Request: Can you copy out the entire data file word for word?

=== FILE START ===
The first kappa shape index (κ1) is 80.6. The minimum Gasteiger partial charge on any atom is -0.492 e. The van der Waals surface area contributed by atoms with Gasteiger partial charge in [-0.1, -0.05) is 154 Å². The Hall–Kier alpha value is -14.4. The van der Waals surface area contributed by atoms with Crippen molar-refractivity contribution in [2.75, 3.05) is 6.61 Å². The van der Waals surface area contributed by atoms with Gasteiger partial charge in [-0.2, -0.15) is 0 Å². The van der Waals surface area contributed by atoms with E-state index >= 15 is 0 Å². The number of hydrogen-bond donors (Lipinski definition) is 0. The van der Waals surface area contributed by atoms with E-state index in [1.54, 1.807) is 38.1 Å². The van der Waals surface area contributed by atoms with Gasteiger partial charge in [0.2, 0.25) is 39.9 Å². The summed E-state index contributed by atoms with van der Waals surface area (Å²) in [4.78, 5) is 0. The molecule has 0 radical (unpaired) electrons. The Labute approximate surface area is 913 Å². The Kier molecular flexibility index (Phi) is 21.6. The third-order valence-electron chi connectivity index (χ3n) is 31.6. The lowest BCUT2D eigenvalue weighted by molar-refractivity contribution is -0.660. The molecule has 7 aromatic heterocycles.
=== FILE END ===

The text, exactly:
The first kappa shape index (κ1) is 80.6. The minimum Gasteiger partial charge on any atom is -0.492 e. The van der Waals surface area contributed by atoms with Gasteiger partial charge in [-0.1, -0.05) is 154 Å². The Hall–Kier alpha value is -14.4. The van der Waals surface area contributed by atoms with Crippen molar-refractivity contribution in [2.75, 3.05) is 6.61 Å². The van der Waals surface area contributed by atoms with Gasteiger partial charge in [-0.2, -0.15) is 0 Å². The van der Waals surface area contributed by atoms with E-state index >= 15 is 0 Å². The number of hydrogen-bond donors (Lipinski definition) is 0. The van der Waals surface area contributed by atoms with E-state index in [1.54, 1.807) is 38.1 Å². The van der Waals surface area contributed by atoms with Gasteiger partial charge in [0.2, 0.25) is 39.9 Å². The summed E-state index contributed by atoms with van der Waals surface area (Å²) in [4.78, 5) is 0. The molecule has 0 radical (unpaired) electrons. The Labute approximate surface area is 913 Å². The Kier molecular flexibility index (Phi) is 21.6. The third-order valence-electron chi connectivity index (χ3n) is 31.6. The lowest BCUT2D eigenvalue weighted by molar-refractivity contribution is -0.660. The molecule has 7 aromatic heterocycles.